Soon, chimpanzees may have a way to decide who gets the last banana.
Japanese researchers have taught chimpanzees the rules for rock-paper-scissors, and the great apes can play the game at the level of a four-year-old human. The results were published in a study published last week in the journal Primates.
Seven chimps of various ages were shown symbols for each play on a computer touch screen at the Primate Research Institute at Kyoto University. For the first round of training, the monkeys had to pick the winning move between paper and rock. If they correctly picked the hand signal for paper, they heard a chime and received a piece of apple. If they incorrectly picked rock, they did not receive the prize. Once they could guess correctly 90% of the time, the chimps were then trained only on rock versus scissors, and finally on paper versus scissors.
The chimps did relatively well with the paper-rock and rock-scissors combinations, learning the skills after an average of about two sessions and three sessions, respectively. But they struggled with paper-scissors, and it took them about 14 sessions to learn this rule.
Then they had to show off what they had learned: they were shown a random assortment of all three pairs, and had to pick the correct move. After an average of 307 sessions, five out of the seven chimps could pick the winning signal at least 90% of the time. One stellar chimp, Ayumu, learned all the rules after only 161 sessions. The remaining two monkeys did perform the task, but were not able to reach the 90% threshold.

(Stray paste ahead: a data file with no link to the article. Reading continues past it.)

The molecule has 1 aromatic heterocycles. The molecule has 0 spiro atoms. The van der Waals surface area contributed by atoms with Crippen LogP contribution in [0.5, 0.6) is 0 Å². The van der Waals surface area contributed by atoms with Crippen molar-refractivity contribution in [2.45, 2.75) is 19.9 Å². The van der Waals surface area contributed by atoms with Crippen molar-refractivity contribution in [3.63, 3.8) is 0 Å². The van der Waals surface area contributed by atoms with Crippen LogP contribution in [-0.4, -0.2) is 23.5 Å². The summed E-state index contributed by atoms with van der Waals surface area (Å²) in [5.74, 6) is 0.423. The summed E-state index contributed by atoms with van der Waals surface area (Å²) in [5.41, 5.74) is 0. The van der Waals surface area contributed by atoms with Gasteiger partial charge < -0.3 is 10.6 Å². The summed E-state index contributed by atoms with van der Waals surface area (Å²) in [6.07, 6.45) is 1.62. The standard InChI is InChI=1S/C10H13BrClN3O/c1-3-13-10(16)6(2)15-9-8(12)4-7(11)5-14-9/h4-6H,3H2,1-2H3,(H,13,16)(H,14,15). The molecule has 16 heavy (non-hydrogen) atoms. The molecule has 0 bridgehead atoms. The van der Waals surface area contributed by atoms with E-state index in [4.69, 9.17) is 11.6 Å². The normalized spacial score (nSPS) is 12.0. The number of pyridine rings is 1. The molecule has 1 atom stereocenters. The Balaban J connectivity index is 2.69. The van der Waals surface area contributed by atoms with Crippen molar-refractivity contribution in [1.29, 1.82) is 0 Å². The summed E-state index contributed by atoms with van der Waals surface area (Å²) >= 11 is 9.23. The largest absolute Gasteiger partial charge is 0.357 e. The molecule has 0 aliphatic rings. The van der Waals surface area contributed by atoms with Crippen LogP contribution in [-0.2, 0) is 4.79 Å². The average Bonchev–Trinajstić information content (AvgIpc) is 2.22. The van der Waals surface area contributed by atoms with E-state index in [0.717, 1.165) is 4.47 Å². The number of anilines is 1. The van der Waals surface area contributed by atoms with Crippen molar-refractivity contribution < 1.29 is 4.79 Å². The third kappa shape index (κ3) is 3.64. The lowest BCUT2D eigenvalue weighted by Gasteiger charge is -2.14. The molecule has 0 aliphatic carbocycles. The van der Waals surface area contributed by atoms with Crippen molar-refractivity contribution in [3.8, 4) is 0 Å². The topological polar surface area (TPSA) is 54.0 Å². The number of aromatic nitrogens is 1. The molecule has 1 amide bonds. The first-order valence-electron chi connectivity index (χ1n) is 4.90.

To assess the complexity of paper-rock-scissors, they compared the chimps’ performance with 38 children between the ages of three to six. The children were trained in a similar manner, but when they responded correctly, they heard a chime and were rewarded with a picture of infant chimpanzees playing. They progressed to the next pair if they could identify four consecutive correct answers. The kids learned the paper versus rock rule in about seven sessions, the rock versus scissors rule in six sessions, and the scissors versus paper rule in five sessions. Children over the age of four performed the task more quickly and accurately than those younger than four.
Here’s Harry Cockburn, interviewing lead author Jie Gao for the Independent:
“The chimpanzees’ performance was similar to that of four-year-old children. The primary difference between the chimpanzees and children in the present study was the method of learning.
“Children changed their choice immediately after they made a wrong one, whereas the chimpanzees would often take multiple sessions to correct themselves.”
The chimps had difficulty understanding the cyclic pattern in which papers beat rock, rock beats scissors, and scissors beats paper (this last one was particularly challenging). But the children found each of these pairs equally easy to learn. How chimps learned in this study is similar how rats and pigeons have been observed in other studies, the authors write.
Deciphering how chimps learn may help us understand how they solve complex problems and form social networks. Next, the researchers want to know if chimps can play the game with each other by applying the same logic. And one day, they may even pit kids versus apes to see who wins.